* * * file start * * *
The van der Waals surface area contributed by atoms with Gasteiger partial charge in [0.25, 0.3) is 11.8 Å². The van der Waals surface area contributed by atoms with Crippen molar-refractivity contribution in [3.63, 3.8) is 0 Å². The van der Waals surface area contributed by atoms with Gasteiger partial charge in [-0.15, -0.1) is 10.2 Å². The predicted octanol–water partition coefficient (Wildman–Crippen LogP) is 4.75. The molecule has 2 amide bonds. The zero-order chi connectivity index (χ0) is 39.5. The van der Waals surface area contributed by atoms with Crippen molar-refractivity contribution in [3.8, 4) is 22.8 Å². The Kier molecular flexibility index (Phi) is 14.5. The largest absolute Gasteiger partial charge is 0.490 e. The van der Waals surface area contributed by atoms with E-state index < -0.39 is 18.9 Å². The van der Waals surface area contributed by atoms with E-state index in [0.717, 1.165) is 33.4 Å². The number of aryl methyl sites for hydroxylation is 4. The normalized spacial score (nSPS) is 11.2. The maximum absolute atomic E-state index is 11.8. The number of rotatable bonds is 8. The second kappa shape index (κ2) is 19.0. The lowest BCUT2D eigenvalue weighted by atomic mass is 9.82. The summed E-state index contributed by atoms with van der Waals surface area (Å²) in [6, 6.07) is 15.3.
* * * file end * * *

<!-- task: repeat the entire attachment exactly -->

The van der Waals surface area contributed by atoms with Gasteiger partial charge in [0.25, 0.3) is 11.8 Å². The van der Waals surface area contributed by atoms with Crippen molar-refractivity contribution in [3.63, 3.8) is 0 Å². The van der Waals surface area contributed by atoms with Gasteiger partial charge in [-0.15, -0.1) is 10.2 Å². The predicted octanol–water partition coefficient (Wildman–Crippen LogP) is 4.75. The molecule has 2 amide bonds. The zero-order chi connectivity index (χ0) is 39.5. The van der Waals surface area contributed by atoms with Crippen molar-refractivity contribution in [3.8, 4) is 22.8 Å². The Kier molecular flexibility index (Phi) is 14.5. The largest absolute Gasteiger partial charge is 0.490 e. The van der Waals surface area contributed by atoms with E-state index < -0.39 is 18.9 Å². The van der Waals surface area contributed by atoms with E-state index in [0.717, 1.165) is 33.4 Å². The number of aryl methyl sites for hydroxylation is 4. The normalized spacial score (nSPS) is 11.2. The maximum absolute atomic E-state index is 11.8. The number of rotatable bonds is 8. The second kappa shape index (κ2) is 19.0. The lowest BCUT2D eigenvalue weighted by atomic mass is 9.82. The summed E-state index contributed by atoms with van der Waals surface area (Å²) in [6, 6.07) is 15.3.